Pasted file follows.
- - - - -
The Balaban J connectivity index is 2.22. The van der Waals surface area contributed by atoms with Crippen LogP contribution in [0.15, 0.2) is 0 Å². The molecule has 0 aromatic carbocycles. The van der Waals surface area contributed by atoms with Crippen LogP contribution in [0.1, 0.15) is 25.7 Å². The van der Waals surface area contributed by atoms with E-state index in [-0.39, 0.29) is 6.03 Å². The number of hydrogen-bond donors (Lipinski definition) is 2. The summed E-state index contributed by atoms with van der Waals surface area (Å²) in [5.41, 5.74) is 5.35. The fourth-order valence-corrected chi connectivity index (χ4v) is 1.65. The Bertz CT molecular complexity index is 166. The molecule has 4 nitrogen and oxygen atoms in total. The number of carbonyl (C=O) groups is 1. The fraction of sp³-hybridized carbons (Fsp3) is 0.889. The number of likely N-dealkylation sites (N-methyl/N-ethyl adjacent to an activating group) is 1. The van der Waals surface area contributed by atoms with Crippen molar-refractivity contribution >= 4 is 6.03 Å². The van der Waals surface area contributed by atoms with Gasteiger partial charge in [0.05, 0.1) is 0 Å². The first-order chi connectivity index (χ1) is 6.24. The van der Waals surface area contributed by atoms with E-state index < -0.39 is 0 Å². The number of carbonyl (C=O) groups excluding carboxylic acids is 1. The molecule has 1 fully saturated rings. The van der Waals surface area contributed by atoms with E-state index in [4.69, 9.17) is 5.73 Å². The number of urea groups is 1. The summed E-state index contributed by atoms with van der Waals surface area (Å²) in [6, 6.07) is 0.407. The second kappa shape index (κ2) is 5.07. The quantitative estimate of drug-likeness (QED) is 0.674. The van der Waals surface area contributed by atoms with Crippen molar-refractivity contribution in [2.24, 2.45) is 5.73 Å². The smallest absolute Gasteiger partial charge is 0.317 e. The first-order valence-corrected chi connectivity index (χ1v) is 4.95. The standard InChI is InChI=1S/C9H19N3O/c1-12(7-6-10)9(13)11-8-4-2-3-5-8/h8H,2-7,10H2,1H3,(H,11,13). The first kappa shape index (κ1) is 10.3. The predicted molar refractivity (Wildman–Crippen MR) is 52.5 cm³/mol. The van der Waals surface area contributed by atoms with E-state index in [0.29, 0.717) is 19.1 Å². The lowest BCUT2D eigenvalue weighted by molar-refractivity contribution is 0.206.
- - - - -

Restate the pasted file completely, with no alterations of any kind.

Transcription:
The Balaban J connectivity index is 2.22. The van der Waals surface area contributed by atoms with Crippen LogP contribution in [0.15, 0.2) is 0 Å². The molecule has 0 aromatic carbocycles. The van der Waals surface area contributed by atoms with Crippen LogP contribution in [0.1, 0.15) is 25.7 Å². The van der Waals surface area contributed by atoms with E-state index in [-0.39, 0.29) is 6.03 Å². The number of hydrogen-bond donors (Lipinski definition) is 2. The summed E-state index contributed by atoms with van der Waals surface area (Å²) in [5.41, 5.74) is 5.35. The fourth-order valence-corrected chi connectivity index (χ4v) is 1.65. The Bertz CT molecular complexity index is 166. The molecule has 4 nitrogen and oxygen atoms in total. The number of carbonyl (C=O) groups is 1. The fraction of sp³-hybridized carbons (Fsp3) is 0.889. The number of likely N-dealkylation sites (N-methyl/N-ethyl adjacent to an activating group) is 1. The van der Waals surface area contributed by atoms with Crippen molar-refractivity contribution >= 4 is 6.03 Å². The van der Waals surface area contributed by atoms with Gasteiger partial charge in [0.05, 0.1) is 0 Å². The first-order chi connectivity index (χ1) is 6.24. The van der Waals surface area contributed by atoms with E-state index < -0.39 is 0 Å². The number of carbonyl (C=O) groups excluding carboxylic acids is 1. The molecule has 1 fully saturated rings. The van der Waals surface area contributed by atoms with E-state index in [4.69, 9.17) is 5.73 Å². The number of urea groups is 1. The summed E-state index contributed by atoms with van der Waals surface area (Å²) in [6, 6.07) is 0.407. The second kappa shape index (κ2) is 5.07. The quantitative estimate of drug-likeness (QED) is 0.674. The van der Waals surface area contributed by atoms with Crippen molar-refractivity contribution in [2.24, 2.45) is 5.73 Å². The smallest absolute Gasteiger partial charge is 0.317 e. The first-order valence-corrected chi connectivity index (χ1v) is 4.95. The standard InChI is InChI=1S/C9H19N3O/c1-12(7-6-10)9(13)11-8-4-2-3-5-8/h8H,2-7,10H2,1H3,(H,11,13). The first kappa shape index (κ1) is 10.3. The predicted molar refractivity (Wildman–Crippen MR) is 52.5 cm³/mol. The van der Waals surface area contributed by atoms with E-state index in [0.29, 0.717) is 19.1 Å². The lowest BCUT2D eigenvalue weighted by molar-refractivity contribution is 0.206.